[The Luton News: Thursday, September 4th, 1919]
The first meeting of the Luton Town Council after the vacation was held on Tuesday evening [September 2nd] at the Court House, and for the first time since the rioting the Mayor (Councillor Impey) presided. In opening the meeting he stated that it was his intention to continue in office until November, and then on medical advice to resign all public appointments.
The Council were invited by the Board of Trade to intimate their willingness to establish a local tribunal to deal with cases of alleged profiteering, when the regulations for the constitution and administration of such a tribunal were issued at a later date.
Councillor Bone opposed the establishment of such a tribunal. They were all down on profiteering, but he did not think they would be doing right in setting up such a committee. It would be a very cumbersome, expensive and difficult committee, and the town was now as cheap for nearly all things as any town in England.
The Food Committee recommended an open market for fruit, vegetables and fish, and with free competition in an open market they could go on very well without setting up a tribunal to deal with profiteering. Such a remedy [a tribunal] would be worse than the disease, even if there was a disease.
Councillor Bone hoped they would trust the traders. He thought they had dealt with the town very fairly and considerately in the past, and they should be thankful they got through the time of shortage in the very satisfactory way they had.
Councillor Barford said Councillor Bone was arguing on the lines that because there was no criminality there should be no police force or police court. Probably profiteering in Luton was limited, but the establishment of a tribunal would give people a certain amount of security which they did not feel at present.
It was agreed that a tribunal should be appointed later. The Discharged Sailors and Soldiers Association asked for seats to be allotted to two of their members in the event of a tribunal being established, and this application will be considered when the regulations for the constitution are received.
The Food Control Committee recommended the Council to authorise a daily market till October 31st, at the usual stallage charges.
Alderman Staddon said the Committee fully considered the profiteering question, and if ever there was an impossible Bill, he should think it was the Profiteering Bill. It would seriously interfere with the profits and work of one or two little traders instead of dealing with the things at the source – the big manufacturers and the supply of raw materials.
With reference to the market question, Alderman Staddon said the Committee were satisfied that in present circumstances the market should be used to its fullest capacity, and that this would tend to produce a uniformity of prices.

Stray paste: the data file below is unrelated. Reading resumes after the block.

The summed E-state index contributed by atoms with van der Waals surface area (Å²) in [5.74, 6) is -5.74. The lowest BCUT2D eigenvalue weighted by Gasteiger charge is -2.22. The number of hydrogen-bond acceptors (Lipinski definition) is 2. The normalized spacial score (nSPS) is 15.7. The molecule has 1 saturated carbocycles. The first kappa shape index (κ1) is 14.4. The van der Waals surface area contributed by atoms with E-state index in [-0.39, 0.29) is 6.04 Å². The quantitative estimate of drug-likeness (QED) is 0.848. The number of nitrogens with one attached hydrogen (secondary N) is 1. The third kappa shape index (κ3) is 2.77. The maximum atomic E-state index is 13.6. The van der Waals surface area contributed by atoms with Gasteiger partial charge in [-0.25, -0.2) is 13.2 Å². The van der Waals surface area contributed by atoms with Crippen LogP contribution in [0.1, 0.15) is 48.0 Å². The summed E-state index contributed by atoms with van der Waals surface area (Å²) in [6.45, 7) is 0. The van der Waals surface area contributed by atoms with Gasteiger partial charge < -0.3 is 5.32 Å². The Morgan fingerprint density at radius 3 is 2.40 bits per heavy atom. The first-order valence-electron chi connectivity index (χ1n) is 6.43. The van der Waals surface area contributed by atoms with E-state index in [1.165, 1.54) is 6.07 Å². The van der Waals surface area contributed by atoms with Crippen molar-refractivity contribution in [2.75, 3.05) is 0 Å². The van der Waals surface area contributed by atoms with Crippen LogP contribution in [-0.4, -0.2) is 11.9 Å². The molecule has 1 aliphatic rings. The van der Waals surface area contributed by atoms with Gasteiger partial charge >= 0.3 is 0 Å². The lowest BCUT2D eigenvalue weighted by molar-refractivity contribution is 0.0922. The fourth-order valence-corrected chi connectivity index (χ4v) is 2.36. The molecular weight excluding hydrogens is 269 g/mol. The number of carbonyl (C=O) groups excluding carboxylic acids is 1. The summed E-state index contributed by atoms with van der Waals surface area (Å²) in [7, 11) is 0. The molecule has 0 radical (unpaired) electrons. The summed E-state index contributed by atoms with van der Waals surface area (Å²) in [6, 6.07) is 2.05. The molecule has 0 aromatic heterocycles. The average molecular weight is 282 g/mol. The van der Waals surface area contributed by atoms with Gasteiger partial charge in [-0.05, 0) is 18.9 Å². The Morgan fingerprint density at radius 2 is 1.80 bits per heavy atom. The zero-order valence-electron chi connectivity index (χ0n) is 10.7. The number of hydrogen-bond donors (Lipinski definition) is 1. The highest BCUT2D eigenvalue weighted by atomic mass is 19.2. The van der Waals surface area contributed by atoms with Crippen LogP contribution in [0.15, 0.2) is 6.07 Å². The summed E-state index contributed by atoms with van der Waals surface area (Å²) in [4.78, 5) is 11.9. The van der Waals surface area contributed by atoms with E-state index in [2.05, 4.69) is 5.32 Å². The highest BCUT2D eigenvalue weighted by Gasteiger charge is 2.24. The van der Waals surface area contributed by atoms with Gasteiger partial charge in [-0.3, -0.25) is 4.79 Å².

The Deputy Mayor (Councillor Dillingham) submitted that the Food Committee were behind the times, for the Tolls Committee got the Council to pass a resolution last April hat the market should be open, this being done after the Tradesmen's Association had sent a deputation to protest against stalls being allowed in the market and streets on other than authorised market days. If the shopkeepers were dissatisfied with he market being there, they could apply for stalls themselves.
Councillor Bone said the fruiterers and greengrocers of the Tradesmen's Association wanted stalls prohibited in the market and in the streets on days that were not market days – a very drastic measure to assist their own profiteering.
The Tolls Committee gave permission for a few stalls to be placed in the market, but they were fruit stalls. Now there was a growing demand for a larger measure, and for a full market as on other days. This would bring prices down, and it would be fairer all round.
Councillor Attwood said the present proposal went much further than the April resolution, which only referred to fruit and vegetables, and they were advised by the Town Clerk it was necessary to pass this resolution if they were to have a daily market where goods of all kinds could be sold.
The Town Clerk said the deputation in April complained of stalls with fruit and vegetables being allowed to stand in the market and streets, and wanted the Council to stop it. The Council declined to do so.
Now they were dealing with a communication from the Food Commissioner inviting them to deal with profiteering, and one way to deal with it would be to have an open market. The Food Committee recommended this, but the Council were the proprietors of the market rights, and it was for them to decide whether they would allow stalls to stand there or not.
If they decided to permit this, difficulties might arise. He would not mention what they were, but as the Council's legal adviser he was advising that to put the matter in proper order it was necessary to pass this resolution now.
The resolution was agreed to.